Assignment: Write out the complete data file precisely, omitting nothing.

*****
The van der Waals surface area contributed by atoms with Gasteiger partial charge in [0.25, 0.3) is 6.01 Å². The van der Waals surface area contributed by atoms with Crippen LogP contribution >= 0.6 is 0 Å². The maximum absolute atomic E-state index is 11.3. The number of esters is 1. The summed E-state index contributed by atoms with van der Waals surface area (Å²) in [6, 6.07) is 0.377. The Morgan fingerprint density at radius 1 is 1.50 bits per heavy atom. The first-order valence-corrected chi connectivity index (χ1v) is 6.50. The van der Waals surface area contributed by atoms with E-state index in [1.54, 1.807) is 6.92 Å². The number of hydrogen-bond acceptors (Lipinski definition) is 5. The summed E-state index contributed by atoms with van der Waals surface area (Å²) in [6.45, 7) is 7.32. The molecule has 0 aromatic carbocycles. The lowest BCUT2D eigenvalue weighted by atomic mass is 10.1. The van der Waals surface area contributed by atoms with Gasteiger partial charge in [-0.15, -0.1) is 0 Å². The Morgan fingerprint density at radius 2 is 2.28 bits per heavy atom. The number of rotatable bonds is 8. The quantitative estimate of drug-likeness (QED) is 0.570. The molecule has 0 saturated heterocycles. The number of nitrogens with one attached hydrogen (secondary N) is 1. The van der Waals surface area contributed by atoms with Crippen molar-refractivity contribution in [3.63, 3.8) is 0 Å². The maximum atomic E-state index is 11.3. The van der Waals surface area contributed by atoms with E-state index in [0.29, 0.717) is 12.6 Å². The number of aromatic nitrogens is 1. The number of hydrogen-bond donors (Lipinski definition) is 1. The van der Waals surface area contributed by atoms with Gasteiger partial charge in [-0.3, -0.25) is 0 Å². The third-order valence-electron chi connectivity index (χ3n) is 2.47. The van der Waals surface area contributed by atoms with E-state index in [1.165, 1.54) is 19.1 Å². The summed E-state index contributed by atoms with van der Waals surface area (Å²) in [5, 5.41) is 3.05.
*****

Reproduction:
The van der Waals surface area contributed by atoms with Gasteiger partial charge in [0.25, 0.3) is 6.01 Å². The van der Waals surface area contributed by atoms with Crippen LogP contribution >= 0.6 is 0 Å². The maximum absolute atomic E-state index is 11.3. The number of esters is 1. The summed E-state index contributed by atoms with van der Waals surface area (Å²) in [6, 6.07) is 0.377. The Morgan fingerprint density at radius 1 is 1.50 bits per heavy atom. The first-order valence-corrected chi connectivity index (χ1v) is 6.50. The van der Waals surface area contributed by atoms with E-state index in [1.54, 1.807) is 6.92 Å². The number of hydrogen-bond acceptors (Lipinski definition) is 5. The summed E-state index contributed by atoms with van der Waals surface area (Å²) in [6.45, 7) is 7.32. The molecule has 0 aromatic carbocycles. The lowest BCUT2D eigenvalue weighted by atomic mass is 10.1. The van der Waals surface area contributed by atoms with Gasteiger partial charge in [-0.15, -0.1) is 0 Å². The Morgan fingerprint density at radius 2 is 2.28 bits per heavy atom. The number of rotatable bonds is 8. The quantitative estimate of drug-likeness (QED) is 0.570. The molecule has 0 saturated heterocycles. The number of nitrogens with one attached hydrogen (secondary N) is 1. The van der Waals surface area contributed by atoms with Crippen molar-refractivity contribution in [3.63, 3.8) is 0 Å². The maximum atomic E-state index is 11.3. The van der Waals surface area contributed by atoms with E-state index in [0.29, 0.717) is 12.6 Å². The number of aromatic nitrogens is 1. The number of hydrogen-bond donors (Lipinski definition) is 1. The van der Waals surface area contributed by atoms with Gasteiger partial charge in [-0.3, -0.25) is 0 Å². The third-order valence-electron chi connectivity index (χ3n) is 2.47. The van der Waals surface area contributed by atoms with E-state index in [1.165, 1.54) is 19.1 Å². The summed E-state index contributed by atoms with van der Waals surface area (Å²) in [5, 5.41) is 3.05.